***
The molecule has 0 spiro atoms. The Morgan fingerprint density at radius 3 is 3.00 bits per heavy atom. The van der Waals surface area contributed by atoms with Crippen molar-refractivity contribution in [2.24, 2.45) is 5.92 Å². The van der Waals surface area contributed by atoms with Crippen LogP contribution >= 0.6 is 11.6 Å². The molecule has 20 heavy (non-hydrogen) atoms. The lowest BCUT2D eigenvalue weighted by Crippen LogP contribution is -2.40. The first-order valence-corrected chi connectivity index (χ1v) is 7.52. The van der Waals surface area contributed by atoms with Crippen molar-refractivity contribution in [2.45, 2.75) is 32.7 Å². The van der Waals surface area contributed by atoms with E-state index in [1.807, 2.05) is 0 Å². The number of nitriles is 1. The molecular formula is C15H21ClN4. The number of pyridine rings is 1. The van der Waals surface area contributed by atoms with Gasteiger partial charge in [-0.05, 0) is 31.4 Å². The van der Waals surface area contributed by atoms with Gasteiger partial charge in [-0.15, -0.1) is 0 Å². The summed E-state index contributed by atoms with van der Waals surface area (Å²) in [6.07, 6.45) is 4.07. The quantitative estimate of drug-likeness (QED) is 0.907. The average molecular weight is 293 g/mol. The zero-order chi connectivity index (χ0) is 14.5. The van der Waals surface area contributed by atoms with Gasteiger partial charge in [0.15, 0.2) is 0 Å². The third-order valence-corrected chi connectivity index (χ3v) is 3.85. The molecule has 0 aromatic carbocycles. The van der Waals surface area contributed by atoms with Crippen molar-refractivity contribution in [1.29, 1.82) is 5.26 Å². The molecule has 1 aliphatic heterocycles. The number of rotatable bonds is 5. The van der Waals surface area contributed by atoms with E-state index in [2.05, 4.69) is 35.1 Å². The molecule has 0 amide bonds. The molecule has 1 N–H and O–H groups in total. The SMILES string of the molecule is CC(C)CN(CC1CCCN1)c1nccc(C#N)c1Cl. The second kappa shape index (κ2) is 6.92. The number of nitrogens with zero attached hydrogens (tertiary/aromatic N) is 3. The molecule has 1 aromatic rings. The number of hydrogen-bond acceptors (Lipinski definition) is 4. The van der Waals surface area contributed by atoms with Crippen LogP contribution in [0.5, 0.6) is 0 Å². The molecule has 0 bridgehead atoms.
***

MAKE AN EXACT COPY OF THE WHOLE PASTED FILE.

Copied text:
The molecule has 0 spiro atoms. The Morgan fingerprint density at radius 3 is 3.00 bits per heavy atom. The van der Waals surface area contributed by atoms with Crippen molar-refractivity contribution in [2.24, 2.45) is 5.92 Å². The van der Waals surface area contributed by atoms with Crippen LogP contribution >= 0.6 is 11.6 Å². The molecule has 20 heavy (non-hydrogen) atoms. The lowest BCUT2D eigenvalue weighted by Crippen LogP contribution is -2.40. The first-order valence-corrected chi connectivity index (χ1v) is 7.52. The van der Waals surface area contributed by atoms with Crippen molar-refractivity contribution in [2.45, 2.75) is 32.7 Å². The van der Waals surface area contributed by atoms with E-state index in [1.807, 2.05) is 0 Å². The number of nitriles is 1. The molecular formula is C15H21ClN4. The number of pyridine rings is 1. The van der Waals surface area contributed by atoms with Gasteiger partial charge in [-0.05, 0) is 31.4 Å². The van der Waals surface area contributed by atoms with Gasteiger partial charge in [-0.15, -0.1) is 0 Å². The summed E-state index contributed by atoms with van der Waals surface area (Å²) in [6.07, 6.45) is 4.07. The quantitative estimate of drug-likeness (QED) is 0.907. The average molecular weight is 293 g/mol. The zero-order chi connectivity index (χ0) is 14.5. The van der Waals surface area contributed by atoms with Gasteiger partial charge in [0.15, 0.2) is 0 Å². The third-order valence-corrected chi connectivity index (χ3v) is 3.85. The molecule has 0 aromatic carbocycles. The van der Waals surface area contributed by atoms with Crippen molar-refractivity contribution in [1.29, 1.82) is 5.26 Å². The molecule has 1 aliphatic heterocycles. The number of rotatable bonds is 5. The van der Waals surface area contributed by atoms with E-state index in [2.05, 4.69) is 35.1 Å². The molecule has 0 amide bonds. The molecule has 1 N–H and O–H groups in total. The SMILES string of the molecule is CC(C)CN(CC1CCCN1)c1nccc(C#N)c1Cl. The second kappa shape index (κ2) is 6.92. The number of nitrogens with zero attached hydrogens (tertiary/aromatic N) is 3. The molecule has 1 aromatic rings. The number of hydrogen-bond acceptors (Lipinski definition) is 4. The van der Waals surface area contributed by atoms with Crippen LogP contribution in [0.5, 0.6) is 0 Å². The molecule has 0 bridgehead atoms.